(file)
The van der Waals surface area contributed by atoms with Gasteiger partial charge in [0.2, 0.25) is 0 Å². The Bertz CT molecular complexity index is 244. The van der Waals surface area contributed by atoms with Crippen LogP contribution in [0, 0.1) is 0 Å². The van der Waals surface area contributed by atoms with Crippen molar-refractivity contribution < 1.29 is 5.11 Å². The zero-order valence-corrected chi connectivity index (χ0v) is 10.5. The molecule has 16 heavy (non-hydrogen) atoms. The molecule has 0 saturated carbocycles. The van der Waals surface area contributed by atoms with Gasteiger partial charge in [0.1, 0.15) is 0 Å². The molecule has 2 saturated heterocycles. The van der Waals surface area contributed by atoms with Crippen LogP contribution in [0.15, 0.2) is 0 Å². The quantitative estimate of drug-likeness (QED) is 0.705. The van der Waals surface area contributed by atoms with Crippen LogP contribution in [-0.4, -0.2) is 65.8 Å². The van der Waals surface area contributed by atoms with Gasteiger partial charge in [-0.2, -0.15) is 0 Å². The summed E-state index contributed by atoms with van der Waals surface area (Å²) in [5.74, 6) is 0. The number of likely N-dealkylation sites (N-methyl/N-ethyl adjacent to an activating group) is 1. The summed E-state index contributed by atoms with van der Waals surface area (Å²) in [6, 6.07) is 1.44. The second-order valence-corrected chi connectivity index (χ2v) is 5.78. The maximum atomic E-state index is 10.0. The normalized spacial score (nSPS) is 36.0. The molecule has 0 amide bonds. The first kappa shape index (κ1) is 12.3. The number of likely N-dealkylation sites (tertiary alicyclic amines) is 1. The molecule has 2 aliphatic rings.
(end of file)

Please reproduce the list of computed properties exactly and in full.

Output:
The van der Waals surface area contributed by atoms with Gasteiger partial charge in [0.2, 0.25) is 0 Å². The Bertz CT molecular complexity index is 244. The van der Waals surface area contributed by atoms with Crippen LogP contribution in [0, 0.1) is 0 Å². The van der Waals surface area contributed by atoms with Crippen molar-refractivity contribution < 1.29 is 5.11 Å². The zero-order valence-corrected chi connectivity index (χ0v) is 10.5. The molecule has 16 heavy (non-hydrogen) atoms. The molecule has 0 saturated carbocycles. The van der Waals surface area contributed by atoms with Gasteiger partial charge in [0.1, 0.15) is 0 Å². The molecule has 2 saturated heterocycles. The van der Waals surface area contributed by atoms with Crippen LogP contribution in [0.15, 0.2) is 0 Å². The quantitative estimate of drug-likeness (QED) is 0.705. The van der Waals surface area contributed by atoms with Crippen LogP contribution in [-0.4, -0.2) is 65.8 Å². The van der Waals surface area contributed by atoms with Gasteiger partial charge in [-0.2, -0.15) is 0 Å². The summed E-state index contributed by atoms with van der Waals surface area (Å²) in [5.74, 6) is 0. The number of likely N-dealkylation sites (N-methyl/N-ethyl adjacent to an activating group) is 1. The summed E-state index contributed by atoms with van der Waals surface area (Å²) in [6, 6.07) is 1.44. The second-order valence-corrected chi connectivity index (χ2v) is 5.78. The maximum atomic E-state index is 10.0. The normalized spacial score (nSPS) is 36.0. The molecule has 0 amide bonds. The first kappa shape index (κ1) is 12.3. The number of likely N-dealkylation sites (tertiary alicyclic amines) is 1. The molecule has 2 aliphatic rings.